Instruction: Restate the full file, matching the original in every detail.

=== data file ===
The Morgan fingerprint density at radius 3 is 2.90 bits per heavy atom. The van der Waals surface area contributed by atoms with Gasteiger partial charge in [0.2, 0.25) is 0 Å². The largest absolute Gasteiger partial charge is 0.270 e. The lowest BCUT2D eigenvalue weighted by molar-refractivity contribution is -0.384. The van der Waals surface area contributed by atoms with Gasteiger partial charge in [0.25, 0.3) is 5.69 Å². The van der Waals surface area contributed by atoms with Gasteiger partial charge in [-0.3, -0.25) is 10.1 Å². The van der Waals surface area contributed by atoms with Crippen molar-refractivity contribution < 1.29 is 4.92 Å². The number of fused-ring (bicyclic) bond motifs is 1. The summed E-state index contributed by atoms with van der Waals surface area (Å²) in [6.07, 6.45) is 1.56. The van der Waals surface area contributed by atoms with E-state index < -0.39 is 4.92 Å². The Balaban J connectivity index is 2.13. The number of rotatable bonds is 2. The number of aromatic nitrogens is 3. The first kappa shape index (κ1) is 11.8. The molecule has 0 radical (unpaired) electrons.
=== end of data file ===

The Morgan fingerprint density at radius 3 is 2.90 bits per heavy atom. The van der Waals surface area contributed by atoms with Gasteiger partial charge in [0.2, 0.25) is 0 Å². The largest absolute Gasteiger partial charge is 0.270 e. The lowest BCUT2D eigenvalue weighted by molar-refractivity contribution is -0.384. The van der Waals surface area contributed by atoms with Gasteiger partial charge in [0.25, 0.3) is 5.69 Å². The van der Waals surface area contributed by atoms with Gasteiger partial charge in [-0.3, -0.25) is 10.1 Å². The van der Waals surface area contributed by atoms with Crippen molar-refractivity contribution < 1.29 is 4.92 Å². The number of fused-ring (bicyclic) bond motifs is 1. The summed E-state index contributed by atoms with van der Waals surface area (Å²) in [6.07, 6.45) is 1.56. The van der Waals surface area contributed by atoms with E-state index < -0.39 is 4.92 Å². The Balaban J connectivity index is 2.13. The number of rotatable bonds is 2. The number of aromatic nitrogens is 3. The first kappa shape index (κ1) is 11.8. The molecule has 0 radical (unpaired) electrons.